...people doubt their accomplishments and have a persistent, often internalized fear of being exposed as a "fraud".First, anybody in the game trade suffering from imposter syndrome should note how very small our trade is. You shouldn't really have imposter syndrome in a trade so small it doesn't have an insurance classification. The pond is tiny. Keep that in mind when you feel fraudulent about being a big fish. Game trade delusions of grandeur lack the usual trappings of success.
Second, mastery is complicated and in this field it's neither automatic nor shown recognition. If you read and internalized Malcolm Gladwell's Outliers, you might expect the 10,000 hour rule to kick in. You do the work, around five years worth, and you obtain mastery, right? Nope. A new study shows that's partially true in some areas, but in professional work, that time only accounts for 1% of mastery.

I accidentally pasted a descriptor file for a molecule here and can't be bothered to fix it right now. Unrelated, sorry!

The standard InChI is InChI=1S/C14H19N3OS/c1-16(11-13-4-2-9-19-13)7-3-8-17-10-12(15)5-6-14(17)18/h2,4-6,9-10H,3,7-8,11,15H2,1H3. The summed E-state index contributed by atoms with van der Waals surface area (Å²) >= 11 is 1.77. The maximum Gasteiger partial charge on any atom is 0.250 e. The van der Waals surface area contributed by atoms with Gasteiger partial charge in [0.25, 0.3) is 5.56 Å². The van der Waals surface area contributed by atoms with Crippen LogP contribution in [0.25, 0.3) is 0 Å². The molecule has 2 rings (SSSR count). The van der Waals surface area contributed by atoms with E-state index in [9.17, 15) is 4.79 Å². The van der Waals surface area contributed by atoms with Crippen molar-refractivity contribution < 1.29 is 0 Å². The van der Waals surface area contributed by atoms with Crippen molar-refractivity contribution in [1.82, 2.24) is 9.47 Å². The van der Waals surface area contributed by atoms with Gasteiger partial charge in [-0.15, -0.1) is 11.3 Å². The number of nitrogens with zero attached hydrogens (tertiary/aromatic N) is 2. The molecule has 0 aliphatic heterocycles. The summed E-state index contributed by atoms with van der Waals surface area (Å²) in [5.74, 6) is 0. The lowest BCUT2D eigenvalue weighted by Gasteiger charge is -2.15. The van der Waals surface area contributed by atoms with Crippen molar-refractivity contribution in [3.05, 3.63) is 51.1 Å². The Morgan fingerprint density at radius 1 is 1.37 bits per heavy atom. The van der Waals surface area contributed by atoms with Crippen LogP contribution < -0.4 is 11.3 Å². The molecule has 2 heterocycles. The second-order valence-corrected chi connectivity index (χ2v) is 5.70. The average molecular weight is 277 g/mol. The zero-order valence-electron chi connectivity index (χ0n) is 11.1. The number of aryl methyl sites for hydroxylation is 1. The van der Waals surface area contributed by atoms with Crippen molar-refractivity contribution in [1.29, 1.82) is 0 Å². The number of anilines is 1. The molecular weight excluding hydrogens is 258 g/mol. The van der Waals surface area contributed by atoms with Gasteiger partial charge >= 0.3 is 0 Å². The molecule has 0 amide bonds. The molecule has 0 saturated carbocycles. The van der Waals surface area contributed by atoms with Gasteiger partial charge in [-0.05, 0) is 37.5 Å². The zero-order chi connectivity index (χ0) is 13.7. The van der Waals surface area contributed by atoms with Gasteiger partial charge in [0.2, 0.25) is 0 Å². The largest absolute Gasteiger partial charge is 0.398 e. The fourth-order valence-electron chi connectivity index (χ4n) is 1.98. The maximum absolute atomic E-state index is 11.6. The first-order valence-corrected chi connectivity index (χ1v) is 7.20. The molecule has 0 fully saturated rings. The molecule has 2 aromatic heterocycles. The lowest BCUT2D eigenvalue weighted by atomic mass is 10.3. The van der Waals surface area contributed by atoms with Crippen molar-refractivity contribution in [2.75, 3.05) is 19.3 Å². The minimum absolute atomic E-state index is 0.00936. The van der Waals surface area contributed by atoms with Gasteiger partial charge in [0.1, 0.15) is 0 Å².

So in the game trade, you could be just as much a fool in year ten as year one, or what's more likely, an even bigger fool! In small business, your chance of failure never really declines after the first few years. Your chance of failure in year five is the same as year fifteen. Mastery in retail does not come from time served.
This means there's little recognition in small business about mastery. There are no master level stores, or special categories for the top tier stores from Wizards of the Coast. Got enough folding tables for fifty people? You're top tier at Wizards of the Coast. Butts in seats baby.
Recognition instead comes from like minded peers, and if you aren't networked with like minded peers, you're likely to have a bad case of imposter syndrome. Also, in this small pond, mastery is not a well defined category. I know some brilliant store owners whose opinion I greatly respect who make a very small amount of money. I judge them on their ideas, not their income. A million dollar club certainly wouldn't demonstrate mastery in this field, although there are useful commonalities that could be helpful.